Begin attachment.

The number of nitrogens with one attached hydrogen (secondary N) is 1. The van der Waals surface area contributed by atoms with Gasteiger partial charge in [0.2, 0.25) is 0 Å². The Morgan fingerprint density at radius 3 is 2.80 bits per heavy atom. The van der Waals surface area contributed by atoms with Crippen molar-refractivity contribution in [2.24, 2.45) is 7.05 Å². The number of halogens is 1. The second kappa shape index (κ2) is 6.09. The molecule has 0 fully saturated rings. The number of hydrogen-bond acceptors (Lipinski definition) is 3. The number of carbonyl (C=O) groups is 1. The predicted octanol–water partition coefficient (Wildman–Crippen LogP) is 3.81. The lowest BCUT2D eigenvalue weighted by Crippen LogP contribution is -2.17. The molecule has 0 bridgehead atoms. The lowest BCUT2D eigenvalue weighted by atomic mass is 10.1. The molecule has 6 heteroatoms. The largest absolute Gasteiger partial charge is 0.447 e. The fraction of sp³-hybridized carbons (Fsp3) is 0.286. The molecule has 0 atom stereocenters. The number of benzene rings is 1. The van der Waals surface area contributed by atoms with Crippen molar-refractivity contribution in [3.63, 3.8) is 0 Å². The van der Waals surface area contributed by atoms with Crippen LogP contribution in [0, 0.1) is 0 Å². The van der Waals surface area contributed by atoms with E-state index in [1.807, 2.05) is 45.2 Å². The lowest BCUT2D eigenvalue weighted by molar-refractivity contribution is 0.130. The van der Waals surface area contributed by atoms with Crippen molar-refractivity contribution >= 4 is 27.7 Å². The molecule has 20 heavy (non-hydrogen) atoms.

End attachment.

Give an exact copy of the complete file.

The number of nitrogens with one attached hydrogen (secondary N) is 1. The van der Waals surface area contributed by atoms with Gasteiger partial charge in [0.2, 0.25) is 0 Å². The Morgan fingerprint density at radius 3 is 2.80 bits per heavy atom. The van der Waals surface area contributed by atoms with Crippen molar-refractivity contribution in [2.24, 2.45) is 7.05 Å². The number of halogens is 1. The second kappa shape index (κ2) is 6.09. The molecule has 0 fully saturated rings. The number of hydrogen-bond acceptors (Lipinski definition) is 3. The number of carbonyl (C=O) groups is 1. The predicted octanol–water partition coefficient (Wildman–Crippen LogP) is 3.81. The lowest BCUT2D eigenvalue weighted by Crippen LogP contribution is -2.17. The molecule has 0 bridgehead atoms. The lowest BCUT2D eigenvalue weighted by atomic mass is 10.1. The molecule has 6 heteroatoms. The largest absolute Gasteiger partial charge is 0.447 e. The fraction of sp³-hybridized carbons (Fsp3) is 0.286. The molecule has 0 atom stereocenters. The number of benzene rings is 1. The van der Waals surface area contributed by atoms with Crippen molar-refractivity contribution in [3.63, 3.8) is 0 Å². The van der Waals surface area contributed by atoms with Crippen LogP contribution in [0, 0.1) is 0 Å². The van der Waals surface area contributed by atoms with E-state index in [1.807, 2.05) is 45.2 Å². The lowest BCUT2D eigenvalue weighted by molar-refractivity contribution is 0.130. The van der Waals surface area contributed by atoms with Crippen molar-refractivity contribution >= 4 is 27.7 Å². The molecule has 20 heavy (non-hydrogen) atoms.